How Autoimmune Diseases Can Cause High Population of Demodex Mites
In today’s blog post, we will be talking about the link between autoimmune diseases and Demodex mites, and how the immune system responses to Demodicosis infestation on the human skin.
What are Demodex mites?
Firstly, let’s touch base on the basic facts of Demodex mites. Demodex mite is a microscopic parasite found in or near the sebaceous glands. The two specifies typically found on human skin are known as Demodex folliculorum and Demodex brevis. Demodex infestations are usually harmless and do not show or cause symptoms to arise. However, if there is a high density of Demodex present on the skin, and if there is a case of an immune imbalance, they can be pathogenic and cause symptoms like acne, rosacea, and blepharitis to persist.
What is an autoimmune disease?
The immune system plays a role in protecting the human body from germs like bacteria and viruses by releasing proteins called antibodies to attack foreign cells.
However, there are conditions in which the immune system can mistake parts of your body (such as your joints or skin) as foreign objects and instead attacks your own body and its healthy cells. This condition is known as an autoimmune disease.
How Demodex mites are related to an autoimmune disease
For people with an autoimmune disease, they face more Demodex infestation and more skin and ocular inflammatory responses. Enhanced correlation between Demodex mites and autoimmune issues are fully observable in patients with rosacea and those with ocular disorders.
In these patients the Demodex triggers the immune response or the person’s underlying medical issues somehow encourage a greater population of Demodex mites
In a study , the presence of mites was determined by microscopic inspection of secretion from sebum glands. The immune response was evaluated in the peripheral blood by identifying membrane markers of different immune cells using monoclonal antibodies.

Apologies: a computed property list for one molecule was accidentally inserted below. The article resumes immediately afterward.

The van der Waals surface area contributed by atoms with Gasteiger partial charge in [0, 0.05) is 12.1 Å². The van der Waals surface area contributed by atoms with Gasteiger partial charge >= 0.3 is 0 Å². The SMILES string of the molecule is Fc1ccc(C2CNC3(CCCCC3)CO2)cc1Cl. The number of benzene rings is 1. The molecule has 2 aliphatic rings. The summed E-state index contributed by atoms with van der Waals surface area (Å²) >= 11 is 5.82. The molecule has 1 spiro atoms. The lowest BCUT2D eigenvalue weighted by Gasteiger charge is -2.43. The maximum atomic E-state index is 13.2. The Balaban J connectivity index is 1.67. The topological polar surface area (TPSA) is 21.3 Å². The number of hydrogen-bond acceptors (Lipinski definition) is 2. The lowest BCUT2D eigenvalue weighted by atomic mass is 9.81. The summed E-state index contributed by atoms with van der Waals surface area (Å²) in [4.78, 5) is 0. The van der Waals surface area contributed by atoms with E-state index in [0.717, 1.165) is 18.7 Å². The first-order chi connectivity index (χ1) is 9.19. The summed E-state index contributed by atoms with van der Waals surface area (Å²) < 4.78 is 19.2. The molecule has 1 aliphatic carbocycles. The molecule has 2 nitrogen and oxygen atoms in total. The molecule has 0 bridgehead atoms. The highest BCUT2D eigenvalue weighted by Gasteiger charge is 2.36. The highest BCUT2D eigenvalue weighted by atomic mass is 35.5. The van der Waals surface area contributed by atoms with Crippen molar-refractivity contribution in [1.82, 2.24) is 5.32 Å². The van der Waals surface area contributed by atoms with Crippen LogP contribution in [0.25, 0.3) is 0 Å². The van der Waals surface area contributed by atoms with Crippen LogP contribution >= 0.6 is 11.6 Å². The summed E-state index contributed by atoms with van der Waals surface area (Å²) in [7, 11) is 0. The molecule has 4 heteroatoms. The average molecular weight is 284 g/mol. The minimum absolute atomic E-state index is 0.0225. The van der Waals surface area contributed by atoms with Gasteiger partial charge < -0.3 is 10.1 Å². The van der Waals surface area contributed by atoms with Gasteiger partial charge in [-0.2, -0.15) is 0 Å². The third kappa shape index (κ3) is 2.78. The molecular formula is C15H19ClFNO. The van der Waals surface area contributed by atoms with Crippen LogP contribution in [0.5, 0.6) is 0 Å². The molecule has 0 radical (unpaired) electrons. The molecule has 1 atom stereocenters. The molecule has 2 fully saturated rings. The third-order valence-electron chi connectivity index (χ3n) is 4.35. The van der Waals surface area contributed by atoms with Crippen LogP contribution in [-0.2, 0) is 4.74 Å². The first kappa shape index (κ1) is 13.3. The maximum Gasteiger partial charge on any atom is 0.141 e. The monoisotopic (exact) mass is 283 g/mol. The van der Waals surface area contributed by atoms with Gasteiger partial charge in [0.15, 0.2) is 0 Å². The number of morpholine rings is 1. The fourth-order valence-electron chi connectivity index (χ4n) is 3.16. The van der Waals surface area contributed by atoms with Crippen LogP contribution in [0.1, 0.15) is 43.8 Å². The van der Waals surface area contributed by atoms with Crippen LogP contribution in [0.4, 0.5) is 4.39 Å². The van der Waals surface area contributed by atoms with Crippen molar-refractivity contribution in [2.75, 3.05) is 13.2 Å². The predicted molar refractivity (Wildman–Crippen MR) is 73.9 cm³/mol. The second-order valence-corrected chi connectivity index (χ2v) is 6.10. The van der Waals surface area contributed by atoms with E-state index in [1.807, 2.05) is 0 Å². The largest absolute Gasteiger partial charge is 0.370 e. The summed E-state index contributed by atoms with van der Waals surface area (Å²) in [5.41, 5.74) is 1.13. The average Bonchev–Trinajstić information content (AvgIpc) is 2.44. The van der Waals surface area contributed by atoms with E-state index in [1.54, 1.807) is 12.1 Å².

Demodex mites have the capacity to secrete bioactive molecules that affect the immune reactivity of sebocytes. Increasing mite numbers influenced interleukin-8 secretion by these cells .
Results of immunohistochemical  staining have shown that helper T lymphocytes predominate in the dermal infiltrate of demodicosis suggesting a possible role of cell-mediated immune response and delayed hypersensitivity. There also is evidence for a humoral immune response component with increased macrophages and Langerhans cells in the presence of infestation with Demodex.
People who suffer from an autoimmune disease face more Demodex mite infestation and more inflammatory responses of the skin and hair follicles. These mites trigger the immune response or any of one’s medical conditions and encourage an increase in Demodex population.
How about those with weakened immune system?
Those with a weakened immune system (such as from HIV or cancer) as well as those with a potential genetic predisposition, may be more predisposed to higher levels of demodex and a resulting rash.
How Ungex can help eliminate Demodex mites?
Our aim is to help those suffering from symptoms linked to high densities of Demodex mites by offering treatments that are appropriate and safe on all skin and hair types – including the most sensitive ones. Ungex products and care plan are to be used in conjunction with each other to help improve symptoms caused or irritated by Demodex such as rosacea, acne, blepharitis, hair loss, dandruff, and many more.
- . Akilov, Oleg & Mumcuoglu, Kosta. (2004). Immune response in demodicosis. Journal of the European Academy of Dermatology and Venereology : JEADV. 18. 440-4. 10.1111/j.1468-3083.2004.00964.x.
- . Br J Dermatol. 2018 Aug;179(2):420-430. doi: 10.1111/bjd.16540. Epub 2018 Jun 1.
- . Sanfilippo, Angela M., and Joseph C. English. “Resistant scalp folliculitis secondary to Demodex infestation.” CUTIS-NEW YORK- 76.5 (2005): 321.